The next day we got a fresh look at it, and we realized that the Outback not only has higher springs and shocks to make it taller than the legacy, but also has spacers in the subframes that are about an inch and a quarter or 3 cm that separate it from the body. This effectively lowers the center of gravity of the car by lowering the whole drivetrain on the outbacks. The trans subframe I got was from an impreza, which bolted right up. This basically pivoted the entire engine/trans on the front subframe. the tail of the trans was up too high and it was in turn making the front of the engine too far forward. We searched for the whole day trying to find longer bolts that would fit, and spacers to secure it to the body. We found some temporary washers and put it into place.





Later on, we found out that the trans xmember is shaped differently. the front has 2 thick spacers welded to it, and the arch in the back is much shorter. We grabbed one from the junkyard and this was one of the last things we replaced before got it on its wheels. This helped to resolve the shifter being too long as well. I think it is still a little too long, but it fits in and shifts great. Now everything fits the way it should. You can see by the red markings how different the subframes are when they are next to each other. The second pic you can kinda see the thick spacer they used. Sorry for the crappy pic quality





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The next day I finished hooking everything up on the engine. I installed the master and slave cylinders and hooked it up to the pedals. We had to wait for yet more parts.... one of the linkages that holds the shifter linkage onto the trans, the one that actually selects the gear, was missing from both the tranny and the shifter linkage. Thankfully we got it without too long of a wait. But there was a piece missing.... We attached it but the shifter was super floppy and definitely not right. I crawled underneath and realized that one of the bolts was moving freely inside the bushing. There should have been a small cylindrical piece that slides into those two blue plastic bushings. It was so frustrating that this didnt come with it. Spencebot yet again came to the rescue and manufactured a cylinder shape by bending a section of brass into the exact shape and soldering it and sanding it smooth. It looks like it should have came with it to begin with, it fit perfectly.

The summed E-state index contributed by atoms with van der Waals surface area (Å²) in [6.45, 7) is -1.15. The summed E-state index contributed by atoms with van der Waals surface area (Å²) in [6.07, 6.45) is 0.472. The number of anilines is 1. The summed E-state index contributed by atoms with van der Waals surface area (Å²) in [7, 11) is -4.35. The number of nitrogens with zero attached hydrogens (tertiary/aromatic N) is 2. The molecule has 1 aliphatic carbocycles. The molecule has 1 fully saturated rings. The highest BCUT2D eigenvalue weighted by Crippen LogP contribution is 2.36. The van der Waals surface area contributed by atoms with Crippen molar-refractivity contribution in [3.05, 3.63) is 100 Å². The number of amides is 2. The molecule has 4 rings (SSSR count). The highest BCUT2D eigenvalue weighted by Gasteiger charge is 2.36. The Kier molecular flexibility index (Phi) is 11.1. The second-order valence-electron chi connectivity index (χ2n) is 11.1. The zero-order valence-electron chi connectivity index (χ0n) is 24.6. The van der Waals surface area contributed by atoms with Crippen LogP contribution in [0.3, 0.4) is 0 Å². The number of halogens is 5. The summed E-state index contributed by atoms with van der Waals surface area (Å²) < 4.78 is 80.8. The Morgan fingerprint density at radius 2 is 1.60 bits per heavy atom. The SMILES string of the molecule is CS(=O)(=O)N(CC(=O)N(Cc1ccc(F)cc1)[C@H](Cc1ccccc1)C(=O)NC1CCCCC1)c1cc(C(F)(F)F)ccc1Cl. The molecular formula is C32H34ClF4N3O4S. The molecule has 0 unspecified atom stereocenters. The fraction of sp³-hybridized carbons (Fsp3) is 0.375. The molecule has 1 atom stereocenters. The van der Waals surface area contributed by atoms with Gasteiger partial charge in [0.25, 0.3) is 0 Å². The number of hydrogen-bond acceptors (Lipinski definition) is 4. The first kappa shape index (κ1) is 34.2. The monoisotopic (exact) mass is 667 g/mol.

The linkage that we had to order, and the brass cylinder that my friend made





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Next we had to tackle the wiring. In my previous swap, the speed sensors were different on the AT and MT. But on this one, the speed sensor (VSS) just screwed out of the auto and right into the manual. No soldering or anything. We had to grab some reverse and neutral switches from the junkyard. The tranny should have come with them but didnt. We then inserted a pin into the blank slot on the ECU and grounded it to tell it that its a manual. This is pin 81, AT/MT identifier pin. We then ran a wire through a hole in the firewall that reads the neutral switch (NSS). This was pin 82 on the ECU. Open circuit means its in gear, and grounded makes it think it is in Neutral. For whatever reason its the opposite on the AT. Typically with a manual swap you need to trick the car into thinking its in P so that the key will come out. Fortunately on my car that part had broken a long time ago, so even with the auto, it let the key out in any gear. iluvdrt on legacygt.com says that you can splice the two wires from the black switch on the auto shifter and it should let the key out. I have not tried this though. As for the reverse lights, it we poked and prodded until we found the wires under the hood. Turns out to be green with yellow stripe and black with red stripe. That we connected to the reverse switch in the trans.

The hole we used through the firewall for the NSS:





The plugs we used and soldering for the NSS and reverse switch:





The VSS wire (left) we had to extend in order for it to plug in. The NSS and reverse wires again (right)